2. Boost The Brain’s Sleep Chemical Levels

It’s often said that cuddling and spooning with your beloved partner for about 10 minutes or so before going to sleep can effectively trigger the body to release a ‘love hormone’ commonly referred to as oxytocin. When the body releases this chemical, it will effectively help in promoting sleep [4]. It's able to do this by making it easy for the body to relax and decrease stress levels naturally.

3. It May Help Alleviate Restlessness

If your sleep happens to be impacted negatively by Restless Leg Syndrome, then you should know you are not alone. With Restless Leg Syndrome (RLS) affecting more than 10% of individuals in America, it’s a way more prevalent issue than you may presume[5]. It’s typically a nervous system disorder categorized as a sleeping disorder since it’s usually aggravated when you’re resting. However, it can severely impact a person’s ability to power through the natural sleep pattern resulting in a lack of deep sleep. Weighted blankets help in promoting counter-stimulation, and should assist in reducing the feeling of experiencing restless legs. On that note, there’s further information indicating that RLS may be caused by increased anxiety levels [6]. As you can see, weighted blankets may alleviate restlessness by reducing anxiety levels.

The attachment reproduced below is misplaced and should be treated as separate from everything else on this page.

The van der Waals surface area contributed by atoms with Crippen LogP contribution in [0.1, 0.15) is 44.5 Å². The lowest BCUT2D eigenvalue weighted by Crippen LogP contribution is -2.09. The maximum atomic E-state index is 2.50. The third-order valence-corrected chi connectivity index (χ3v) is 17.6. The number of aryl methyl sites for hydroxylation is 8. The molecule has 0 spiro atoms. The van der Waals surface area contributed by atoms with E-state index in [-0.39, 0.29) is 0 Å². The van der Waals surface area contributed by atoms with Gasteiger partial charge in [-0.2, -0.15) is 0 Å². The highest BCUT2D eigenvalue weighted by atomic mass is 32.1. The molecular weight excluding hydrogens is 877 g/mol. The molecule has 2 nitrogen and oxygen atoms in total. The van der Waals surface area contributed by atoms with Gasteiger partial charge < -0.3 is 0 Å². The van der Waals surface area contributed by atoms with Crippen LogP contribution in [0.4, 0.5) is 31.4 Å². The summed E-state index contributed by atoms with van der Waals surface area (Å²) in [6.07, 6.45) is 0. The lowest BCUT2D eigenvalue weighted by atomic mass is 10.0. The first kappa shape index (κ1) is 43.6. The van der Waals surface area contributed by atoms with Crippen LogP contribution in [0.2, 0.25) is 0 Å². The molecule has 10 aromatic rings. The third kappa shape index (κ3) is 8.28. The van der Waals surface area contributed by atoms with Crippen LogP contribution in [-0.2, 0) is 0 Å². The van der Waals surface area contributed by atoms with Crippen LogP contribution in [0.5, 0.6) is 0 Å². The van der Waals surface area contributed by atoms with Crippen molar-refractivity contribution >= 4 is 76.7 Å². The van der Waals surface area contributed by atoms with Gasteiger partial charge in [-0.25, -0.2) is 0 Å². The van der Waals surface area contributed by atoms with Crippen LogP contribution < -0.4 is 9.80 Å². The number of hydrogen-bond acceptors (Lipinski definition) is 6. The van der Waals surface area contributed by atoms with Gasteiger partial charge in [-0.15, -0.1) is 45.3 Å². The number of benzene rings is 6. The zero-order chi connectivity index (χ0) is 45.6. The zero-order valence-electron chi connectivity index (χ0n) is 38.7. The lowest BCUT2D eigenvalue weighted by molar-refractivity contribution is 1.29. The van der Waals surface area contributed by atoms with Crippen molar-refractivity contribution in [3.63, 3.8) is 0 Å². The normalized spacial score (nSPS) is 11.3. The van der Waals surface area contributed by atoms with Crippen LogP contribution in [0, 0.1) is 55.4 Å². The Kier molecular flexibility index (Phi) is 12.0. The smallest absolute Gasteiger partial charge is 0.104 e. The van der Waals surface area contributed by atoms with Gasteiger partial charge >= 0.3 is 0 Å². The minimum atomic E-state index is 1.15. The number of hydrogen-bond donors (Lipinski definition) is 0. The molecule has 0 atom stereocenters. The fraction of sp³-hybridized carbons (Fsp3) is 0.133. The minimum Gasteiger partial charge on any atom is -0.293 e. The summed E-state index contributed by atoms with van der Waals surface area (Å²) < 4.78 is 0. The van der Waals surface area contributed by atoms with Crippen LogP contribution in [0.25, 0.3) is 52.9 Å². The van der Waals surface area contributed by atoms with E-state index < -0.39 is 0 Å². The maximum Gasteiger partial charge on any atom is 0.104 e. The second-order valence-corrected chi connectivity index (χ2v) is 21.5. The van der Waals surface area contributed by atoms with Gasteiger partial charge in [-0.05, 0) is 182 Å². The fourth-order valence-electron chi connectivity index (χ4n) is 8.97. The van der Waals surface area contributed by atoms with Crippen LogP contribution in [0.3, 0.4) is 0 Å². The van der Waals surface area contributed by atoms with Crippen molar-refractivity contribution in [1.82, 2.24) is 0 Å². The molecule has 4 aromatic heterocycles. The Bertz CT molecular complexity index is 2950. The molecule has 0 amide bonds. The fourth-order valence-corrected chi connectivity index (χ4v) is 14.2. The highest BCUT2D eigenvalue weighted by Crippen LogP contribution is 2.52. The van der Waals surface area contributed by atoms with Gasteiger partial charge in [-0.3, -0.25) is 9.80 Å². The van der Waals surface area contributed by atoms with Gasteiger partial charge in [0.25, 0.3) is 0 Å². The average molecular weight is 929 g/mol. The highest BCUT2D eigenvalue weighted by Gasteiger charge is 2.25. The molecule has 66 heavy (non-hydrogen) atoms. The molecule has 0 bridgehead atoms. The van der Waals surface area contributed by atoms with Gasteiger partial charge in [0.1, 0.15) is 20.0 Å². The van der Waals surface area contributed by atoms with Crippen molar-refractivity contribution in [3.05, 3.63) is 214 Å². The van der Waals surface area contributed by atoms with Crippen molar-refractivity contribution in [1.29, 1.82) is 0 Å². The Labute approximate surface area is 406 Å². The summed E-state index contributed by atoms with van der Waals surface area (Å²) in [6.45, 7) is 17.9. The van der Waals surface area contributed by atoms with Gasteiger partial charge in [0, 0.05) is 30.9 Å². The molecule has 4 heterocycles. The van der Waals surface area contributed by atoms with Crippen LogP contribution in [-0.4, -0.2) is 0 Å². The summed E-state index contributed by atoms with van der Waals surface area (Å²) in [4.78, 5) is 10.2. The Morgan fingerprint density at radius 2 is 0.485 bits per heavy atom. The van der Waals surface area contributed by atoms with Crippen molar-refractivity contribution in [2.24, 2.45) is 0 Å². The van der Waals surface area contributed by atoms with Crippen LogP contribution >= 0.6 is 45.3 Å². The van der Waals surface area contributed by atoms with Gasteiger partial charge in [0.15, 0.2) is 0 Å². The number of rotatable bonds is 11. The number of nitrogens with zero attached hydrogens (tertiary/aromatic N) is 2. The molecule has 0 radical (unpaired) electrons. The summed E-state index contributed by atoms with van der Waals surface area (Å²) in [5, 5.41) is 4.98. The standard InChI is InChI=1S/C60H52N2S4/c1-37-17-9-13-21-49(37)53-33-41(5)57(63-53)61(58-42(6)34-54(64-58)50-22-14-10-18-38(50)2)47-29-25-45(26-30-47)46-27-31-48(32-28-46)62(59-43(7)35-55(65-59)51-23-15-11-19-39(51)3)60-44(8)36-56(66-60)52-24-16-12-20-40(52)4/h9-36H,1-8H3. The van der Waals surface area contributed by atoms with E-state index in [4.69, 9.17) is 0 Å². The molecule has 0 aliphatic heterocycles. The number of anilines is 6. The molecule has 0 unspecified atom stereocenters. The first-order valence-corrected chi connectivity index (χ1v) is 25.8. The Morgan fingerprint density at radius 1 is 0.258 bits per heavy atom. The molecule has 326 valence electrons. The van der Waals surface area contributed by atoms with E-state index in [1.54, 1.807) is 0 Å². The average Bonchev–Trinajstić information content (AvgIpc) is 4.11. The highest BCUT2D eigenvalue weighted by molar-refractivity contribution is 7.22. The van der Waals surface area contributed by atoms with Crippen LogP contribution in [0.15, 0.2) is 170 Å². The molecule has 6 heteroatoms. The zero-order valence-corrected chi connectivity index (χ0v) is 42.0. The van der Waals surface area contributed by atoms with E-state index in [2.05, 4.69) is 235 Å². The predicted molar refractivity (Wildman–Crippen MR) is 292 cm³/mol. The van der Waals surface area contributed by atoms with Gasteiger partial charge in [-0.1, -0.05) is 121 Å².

4. Fall Asleep Quicker

Weighted blankets have an effect of bringing on improved comfort. You will definitely find yourself feeling comfy when using a top-tier weighted blanket. And because weighted blankets are able to create deep pressure stimulation, they are also capable of producing a calming effect on the body and assist you in relaxing naturally. You will likely fall asleep much faster when you’re not nervous and are feeling more relaxed.